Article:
His father, a scholar who had been studying agriculture in the U.S., moved the family to Yemen when al-Awlaki was a child.
He returned in 1991 and graduated from Colorado State University with a degree in civil engineering, and enrolled at San Diego State University in 1999 in an educational leadership master’s degree program. He never finished his studies there.
“He’s as American as you are or as I am,” said Peter Bergen, a journalist who has extensively covered modern-day jihad and is director of international security at the New America think tank. Yet al-Awlaki also knew the realities of living in an immigrant family in the U.S., as well as an American abroad.
He preached at the Masjid Ar-Ribat al-Islami mosque on Saranac Street on the border of San Diego and La Mesa from 1996 to 2000.
It was the same mosque where two men who flew hijacked planes on 9/11 worshipped at the time. Investigators have not found anything to indicate al-Awlaki was part of the 9/11 plot.
Experts consider this era of his leadership a peaceful period. He professionally produced CDs and box sets of his lectures, mostly explaining the history and background of Islam. The lectures were widely distributed across the country, making him a well-known figure in the American Muslim community.
“He had a following of people, he didn’t just show up out of nowhere with violent rhetoric,” said FBI Agent Gernat. “He was a known entity. People listened to him and learned about religion from him. When he did tip over the edge, he had more of a following. That makes him different than any other recruiter.”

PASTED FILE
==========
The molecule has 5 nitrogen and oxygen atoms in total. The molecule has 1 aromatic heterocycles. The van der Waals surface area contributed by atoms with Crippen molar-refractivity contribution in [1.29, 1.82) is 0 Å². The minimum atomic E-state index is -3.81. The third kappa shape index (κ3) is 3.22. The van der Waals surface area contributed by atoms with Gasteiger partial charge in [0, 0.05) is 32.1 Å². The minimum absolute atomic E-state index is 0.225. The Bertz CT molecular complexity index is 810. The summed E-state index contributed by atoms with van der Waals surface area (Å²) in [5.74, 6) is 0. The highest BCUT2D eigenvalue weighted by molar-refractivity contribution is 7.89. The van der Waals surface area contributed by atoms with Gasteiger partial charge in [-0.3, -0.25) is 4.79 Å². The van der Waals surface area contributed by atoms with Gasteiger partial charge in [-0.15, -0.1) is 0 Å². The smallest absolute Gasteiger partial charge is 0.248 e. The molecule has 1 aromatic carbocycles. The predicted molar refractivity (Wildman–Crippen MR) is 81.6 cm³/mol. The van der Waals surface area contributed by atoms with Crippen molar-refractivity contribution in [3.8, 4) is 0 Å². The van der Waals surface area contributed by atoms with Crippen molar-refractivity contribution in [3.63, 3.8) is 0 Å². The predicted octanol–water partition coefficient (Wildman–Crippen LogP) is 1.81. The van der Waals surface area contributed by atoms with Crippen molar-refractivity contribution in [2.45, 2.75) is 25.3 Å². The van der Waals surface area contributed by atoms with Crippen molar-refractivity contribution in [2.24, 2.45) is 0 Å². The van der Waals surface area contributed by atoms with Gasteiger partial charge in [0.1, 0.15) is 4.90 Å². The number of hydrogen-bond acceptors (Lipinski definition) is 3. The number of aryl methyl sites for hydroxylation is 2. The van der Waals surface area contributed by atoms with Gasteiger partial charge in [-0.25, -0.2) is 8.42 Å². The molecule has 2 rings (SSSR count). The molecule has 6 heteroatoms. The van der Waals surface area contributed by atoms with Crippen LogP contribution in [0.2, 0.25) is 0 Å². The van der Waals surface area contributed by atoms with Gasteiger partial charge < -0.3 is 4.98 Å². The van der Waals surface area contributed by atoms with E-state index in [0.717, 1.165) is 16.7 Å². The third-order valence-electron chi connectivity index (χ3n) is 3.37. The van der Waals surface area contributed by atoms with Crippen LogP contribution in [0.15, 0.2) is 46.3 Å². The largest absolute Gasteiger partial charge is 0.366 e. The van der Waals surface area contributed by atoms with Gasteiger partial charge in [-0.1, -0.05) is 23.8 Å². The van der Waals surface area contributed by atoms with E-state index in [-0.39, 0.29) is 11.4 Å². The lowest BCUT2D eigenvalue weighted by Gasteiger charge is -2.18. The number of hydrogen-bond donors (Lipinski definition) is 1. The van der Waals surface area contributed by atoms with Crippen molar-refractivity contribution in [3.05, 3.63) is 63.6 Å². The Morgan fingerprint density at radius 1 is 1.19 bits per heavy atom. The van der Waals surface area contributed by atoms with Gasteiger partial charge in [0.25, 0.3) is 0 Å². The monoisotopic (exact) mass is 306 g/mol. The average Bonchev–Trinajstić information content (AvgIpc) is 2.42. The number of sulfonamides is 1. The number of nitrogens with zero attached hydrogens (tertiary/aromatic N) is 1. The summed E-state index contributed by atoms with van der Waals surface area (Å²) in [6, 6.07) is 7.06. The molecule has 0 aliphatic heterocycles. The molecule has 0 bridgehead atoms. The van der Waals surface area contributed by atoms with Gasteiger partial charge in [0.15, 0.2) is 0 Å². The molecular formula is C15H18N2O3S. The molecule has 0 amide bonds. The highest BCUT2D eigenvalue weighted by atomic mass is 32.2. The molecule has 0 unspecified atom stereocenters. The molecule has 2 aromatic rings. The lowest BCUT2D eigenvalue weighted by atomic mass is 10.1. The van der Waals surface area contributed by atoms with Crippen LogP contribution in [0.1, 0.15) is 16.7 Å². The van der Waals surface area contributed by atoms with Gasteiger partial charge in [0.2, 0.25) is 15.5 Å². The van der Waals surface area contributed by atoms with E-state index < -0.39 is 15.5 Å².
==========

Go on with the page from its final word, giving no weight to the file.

In 2000, the imam moved to Falls Church, Va., near Washington, D.C., to preach at the Dar al-Hijra Islamic Center and later became the Muslim chaplain at George Washington University. His rise in the Muslim community gained him some prominence on Capitol Hill, and he publicly condemned the Sept. 11 attacks.
But post-9/11, he was also heavily investigated for possible ties to terrorism. As a result, law enforcement discovered al-Awlaki had a vice — prostitutes. Apparently afraid he may be exposed publicly, he left the U.S. for Britain in 2002. He continued his lectures and videos, and they became more and more radical.
“Slowly, surely they build a case for violence against Americans,” Shain said.
In one of his more watched speeches in London, al-Awlaki warns followers to “never, ever trust a kuffar,” or a non-Muslim.
“I’m not going to argue that your neighbor is not a nice person or your classmate, they truly might be decent and nice people. But brothers, when you make a judgment about kuffar, you do not make a judgment based on your neighbor.”
Instead, he urges followers to ignore the “Joe Sixpack” and “Sally Soccer Mom”they encounter in their lives because they are unimportant in the Koran’s eyes, advice that allows radicals to not feel guilt about terrorism in the West.